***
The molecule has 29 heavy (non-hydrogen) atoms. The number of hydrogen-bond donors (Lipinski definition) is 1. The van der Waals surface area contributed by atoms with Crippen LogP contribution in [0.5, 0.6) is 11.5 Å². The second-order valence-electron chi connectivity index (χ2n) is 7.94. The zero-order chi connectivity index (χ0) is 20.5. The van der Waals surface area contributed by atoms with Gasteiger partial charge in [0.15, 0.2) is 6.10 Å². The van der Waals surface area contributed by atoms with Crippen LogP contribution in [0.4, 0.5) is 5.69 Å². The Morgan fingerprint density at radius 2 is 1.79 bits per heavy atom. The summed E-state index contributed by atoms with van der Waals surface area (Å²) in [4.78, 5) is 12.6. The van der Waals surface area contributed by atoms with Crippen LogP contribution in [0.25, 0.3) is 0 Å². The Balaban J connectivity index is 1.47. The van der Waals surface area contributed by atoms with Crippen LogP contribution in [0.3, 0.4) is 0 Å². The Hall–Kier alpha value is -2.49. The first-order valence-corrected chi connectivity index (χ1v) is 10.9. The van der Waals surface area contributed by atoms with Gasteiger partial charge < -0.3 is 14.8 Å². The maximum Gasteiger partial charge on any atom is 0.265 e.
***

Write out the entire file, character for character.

The molecule has 29 heavy (non-hydrogen) atoms. The number of hydrogen-bond donors (Lipinski definition) is 1. The van der Waals surface area contributed by atoms with Crippen LogP contribution in [0.5, 0.6) is 11.5 Å². The second-order valence-electron chi connectivity index (χ2n) is 7.94. The zero-order chi connectivity index (χ0) is 20.5. The van der Waals surface area contributed by atoms with Gasteiger partial charge in [0.15, 0.2) is 6.10 Å². The van der Waals surface area contributed by atoms with Crippen LogP contribution in [0.4, 0.5) is 5.69 Å². The Morgan fingerprint density at radius 2 is 1.79 bits per heavy atom. The summed E-state index contributed by atoms with van der Waals surface area (Å²) in [4.78, 5) is 12.6. The van der Waals surface area contributed by atoms with Crippen LogP contribution in [0.25, 0.3) is 0 Å². The Balaban J connectivity index is 1.47. The van der Waals surface area contributed by atoms with Crippen LogP contribution in [0.3, 0.4) is 0 Å². The Hall–Kier alpha value is -2.49. The first-order valence-corrected chi connectivity index (χ1v) is 10.9. The van der Waals surface area contributed by atoms with Gasteiger partial charge < -0.3 is 14.8 Å². The maximum Gasteiger partial charge on any atom is 0.265 e.